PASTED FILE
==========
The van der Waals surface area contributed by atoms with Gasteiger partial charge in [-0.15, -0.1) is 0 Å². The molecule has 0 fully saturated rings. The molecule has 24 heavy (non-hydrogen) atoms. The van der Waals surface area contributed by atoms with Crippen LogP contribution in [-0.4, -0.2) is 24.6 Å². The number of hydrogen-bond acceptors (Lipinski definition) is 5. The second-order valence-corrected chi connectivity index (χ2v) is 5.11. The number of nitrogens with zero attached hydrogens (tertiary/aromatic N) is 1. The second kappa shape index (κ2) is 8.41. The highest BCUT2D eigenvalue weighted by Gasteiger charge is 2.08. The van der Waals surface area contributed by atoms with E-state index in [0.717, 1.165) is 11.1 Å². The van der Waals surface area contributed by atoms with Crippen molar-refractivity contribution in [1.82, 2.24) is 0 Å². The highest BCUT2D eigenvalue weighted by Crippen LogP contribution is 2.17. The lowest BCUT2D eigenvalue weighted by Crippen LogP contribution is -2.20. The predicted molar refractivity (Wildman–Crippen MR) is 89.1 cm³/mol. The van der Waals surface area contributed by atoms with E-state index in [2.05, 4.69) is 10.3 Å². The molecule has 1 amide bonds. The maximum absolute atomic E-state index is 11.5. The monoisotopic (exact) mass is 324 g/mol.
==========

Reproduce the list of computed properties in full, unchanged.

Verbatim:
The van der Waals surface area contributed by atoms with Gasteiger partial charge in [-0.15, -0.1) is 0 Å². The molecule has 0 fully saturated rings. The molecule has 24 heavy (non-hydrogen) atoms. The van der Waals surface area contributed by atoms with Crippen LogP contribution in [-0.4, -0.2) is 24.6 Å². The number of hydrogen-bond acceptors (Lipinski definition) is 5. The second-order valence-corrected chi connectivity index (χ2v) is 5.11. The number of nitrogens with zero attached hydrogens (tertiary/aromatic N) is 1. The second kappa shape index (κ2) is 8.41. The highest BCUT2D eigenvalue weighted by Gasteiger charge is 2.08. The van der Waals surface area contributed by atoms with E-state index in [0.717, 1.165) is 11.1 Å². The van der Waals surface area contributed by atoms with Crippen molar-refractivity contribution in [1.82, 2.24) is 0 Å². The highest BCUT2D eigenvalue weighted by Crippen LogP contribution is 2.17. The lowest BCUT2D eigenvalue weighted by Crippen LogP contribution is -2.20. The predicted molar refractivity (Wildman–Crippen MR) is 89.1 cm³/mol. The van der Waals surface area contributed by atoms with E-state index in [2.05, 4.69) is 10.3 Å². The molecule has 1 amide bonds. The maximum absolute atomic E-state index is 11.5. The monoisotopic (exact) mass is 324 g/mol.